Background knowledge: Energy Time Curve (ETC)
All who have a certain technical scientific interest and have already read the chapter Background knowledge. Anyone who would like to understand the relationship between reflections and impulse response in more detail.
Use in YouTube ⚙ Subtitles for videos in German language.
The ETC (Energy Time Curve, also Impulse Response Envelope) is calculated from the impulse response. More precisely, the Hilbert Transform is meant here. Other providers use the term for the logarithm of the squared impulse response (Log-Squared-ETC). The latter does not have its own name in Hifi apps, it is output in the "Logarithmic" / [RAW] view.
The ETC should highlight the maxima due to reflections more clearly than the raw data by suppressing other maxima. From the distance between the peaks of direct sound and reflection, the detour of the reflection can be read in meters - as in the case of ground reflection in geometrical acoustics. After that you can use the "string method" to find the reflecting surface. To do this, you stretch a string between the microphone and the loudspeaker (in case of doubt the midrange or tweeter) and then extend it by this detour. If you find a surface that a) would reflect the loudspeaker if it were made of glass and b) can be touched with the stretched string at the reflection point (with a tolerance of 10 or 20 cm), then this surface is most likely the cause of the reflection.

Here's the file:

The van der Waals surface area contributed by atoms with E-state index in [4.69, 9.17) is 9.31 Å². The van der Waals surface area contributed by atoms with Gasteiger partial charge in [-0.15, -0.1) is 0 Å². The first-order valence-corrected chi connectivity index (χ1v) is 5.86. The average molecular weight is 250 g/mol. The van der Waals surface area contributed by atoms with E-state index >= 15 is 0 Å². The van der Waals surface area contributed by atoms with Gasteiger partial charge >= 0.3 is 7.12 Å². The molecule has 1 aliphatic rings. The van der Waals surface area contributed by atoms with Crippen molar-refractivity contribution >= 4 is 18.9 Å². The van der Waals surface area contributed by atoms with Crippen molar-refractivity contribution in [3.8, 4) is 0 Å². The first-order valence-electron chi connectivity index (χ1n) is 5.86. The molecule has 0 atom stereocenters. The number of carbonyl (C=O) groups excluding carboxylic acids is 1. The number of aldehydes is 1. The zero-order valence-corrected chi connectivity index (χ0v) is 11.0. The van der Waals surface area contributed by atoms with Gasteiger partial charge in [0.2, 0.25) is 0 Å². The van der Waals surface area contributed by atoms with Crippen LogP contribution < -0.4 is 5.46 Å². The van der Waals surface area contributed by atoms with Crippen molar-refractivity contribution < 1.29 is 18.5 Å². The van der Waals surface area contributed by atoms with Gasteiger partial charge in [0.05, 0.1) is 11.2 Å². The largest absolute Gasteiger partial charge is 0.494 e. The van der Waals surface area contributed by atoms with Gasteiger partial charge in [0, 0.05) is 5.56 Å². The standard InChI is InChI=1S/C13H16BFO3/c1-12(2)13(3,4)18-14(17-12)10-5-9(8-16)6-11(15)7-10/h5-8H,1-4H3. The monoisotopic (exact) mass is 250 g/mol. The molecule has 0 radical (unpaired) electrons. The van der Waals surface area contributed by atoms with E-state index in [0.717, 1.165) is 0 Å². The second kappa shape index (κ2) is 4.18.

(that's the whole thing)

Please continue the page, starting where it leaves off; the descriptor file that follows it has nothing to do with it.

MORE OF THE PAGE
In the next step, damping material can be applied there on a trial basis and checked to see whether the sound and measured values improve. In case of doubt, the thickness of the damping material should not be spared: Narrow displayed peaks are particularly conspicuous in the measurement data, but technically they are only caused by the reflection of the highest frequencies. Thin damping material makes them disappear in the output, with the superficially friendlier measured values the sound may even deteriorate [Zehner]. Suppliers of damping material specify the respective frequency range for their products. If you are not familiar with the material, you should insulate at least down to 1 kHz, better still much lower. Before ordering, the area can be insulated on a trial basis with clothing or bedding. Rule of thumb: for some effect down to 1 kHz, the latter should have a thickness of $\lambda/4\simeq 10 $cm, thicker would certainly be better.
ETC alone is not a magic formula for displaying reflections, so the following sections are intended to provide an overview of the technical background and the optimal interaction with smoothing and other displays.
Pressure and velocity
A resonance can be imagined as an interaction between back-and-forth motion (velocity) and pressure of the air. This is very simple with waves which do not propagate, e.g. with this room mode: